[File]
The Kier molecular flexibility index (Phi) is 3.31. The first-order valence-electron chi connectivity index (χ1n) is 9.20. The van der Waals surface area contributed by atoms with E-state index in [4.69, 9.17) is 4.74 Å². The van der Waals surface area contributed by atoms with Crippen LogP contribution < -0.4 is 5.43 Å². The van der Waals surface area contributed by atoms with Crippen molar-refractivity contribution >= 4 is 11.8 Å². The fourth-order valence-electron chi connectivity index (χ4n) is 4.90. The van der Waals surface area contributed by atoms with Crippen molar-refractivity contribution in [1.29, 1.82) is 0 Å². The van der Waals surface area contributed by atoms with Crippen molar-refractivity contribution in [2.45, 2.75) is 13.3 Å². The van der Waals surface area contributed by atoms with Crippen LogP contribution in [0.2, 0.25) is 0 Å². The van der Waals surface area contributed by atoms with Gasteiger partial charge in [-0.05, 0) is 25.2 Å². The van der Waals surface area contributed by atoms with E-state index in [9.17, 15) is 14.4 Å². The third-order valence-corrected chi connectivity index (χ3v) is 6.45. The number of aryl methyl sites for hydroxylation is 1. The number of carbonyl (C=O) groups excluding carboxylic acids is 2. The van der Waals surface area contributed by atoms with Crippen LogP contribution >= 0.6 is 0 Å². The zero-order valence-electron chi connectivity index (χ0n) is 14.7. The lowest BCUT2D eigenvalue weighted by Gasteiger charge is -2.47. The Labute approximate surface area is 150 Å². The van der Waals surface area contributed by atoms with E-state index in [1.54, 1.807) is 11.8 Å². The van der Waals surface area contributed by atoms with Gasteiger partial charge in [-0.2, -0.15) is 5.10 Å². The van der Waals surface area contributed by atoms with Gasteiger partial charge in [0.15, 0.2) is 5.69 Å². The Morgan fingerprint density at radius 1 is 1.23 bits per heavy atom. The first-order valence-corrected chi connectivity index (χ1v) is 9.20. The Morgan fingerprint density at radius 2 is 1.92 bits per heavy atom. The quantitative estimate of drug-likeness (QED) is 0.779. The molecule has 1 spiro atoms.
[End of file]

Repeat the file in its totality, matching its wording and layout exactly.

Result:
The Kier molecular flexibility index (Phi) is 3.31. The first-order valence-electron chi connectivity index (χ1n) is 9.20. The van der Waals surface area contributed by atoms with E-state index in [4.69, 9.17) is 4.74 Å². The van der Waals surface area contributed by atoms with Crippen LogP contribution < -0.4 is 5.43 Å². The van der Waals surface area contributed by atoms with Crippen molar-refractivity contribution >= 4 is 11.8 Å². The fourth-order valence-electron chi connectivity index (χ4n) is 4.90. The van der Waals surface area contributed by atoms with Crippen molar-refractivity contribution in [1.29, 1.82) is 0 Å². The van der Waals surface area contributed by atoms with Crippen molar-refractivity contribution in [2.45, 2.75) is 13.3 Å². The van der Waals surface area contributed by atoms with Crippen LogP contribution in [0.2, 0.25) is 0 Å². The van der Waals surface area contributed by atoms with Gasteiger partial charge in [-0.05, 0) is 25.2 Å². The van der Waals surface area contributed by atoms with E-state index in [9.17, 15) is 14.4 Å². The third-order valence-corrected chi connectivity index (χ3v) is 6.45. The number of aryl methyl sites for hydroxylation is 1. The number of carbonyl (C=O) groups excluding carboxylic acids is 2. The van der Waals surface area contributed by atoms with Crippen LogP contribution >= 0.6 is 0 Å². The zero-order valence-electron chi connectivity index (χ0n) is 14.7. The lowest BCUT2D eigenvalue weighted by Gasteiger charge is -2.47. The Labute approximate surface area is 150 Å². The van der Waals surface area contributed by atoms with E-state index in [1.54, 1.807) is 11.8 Å². The van der Waals surface area contributed by atoms with Gasteiger partial charge in [-0.2, -0.15) is 5.10 Å². The van der Waals surface area contributed by atoms with Gasteiger partial charge in [0.15, 0.2) is 5.69 Å². The Morgan fingerprint density at radius 1 is 1.23 bits per heavy atom. The first-order valence-corrected chi connectivity index (χ1v) is 9.20. The Morgan fingerprint density at radius 2 is 1.92 bits per heavy atom. The quantitative estimate of drug-likeness (QED) is 0.779. The molecule has 1 spiro atoms.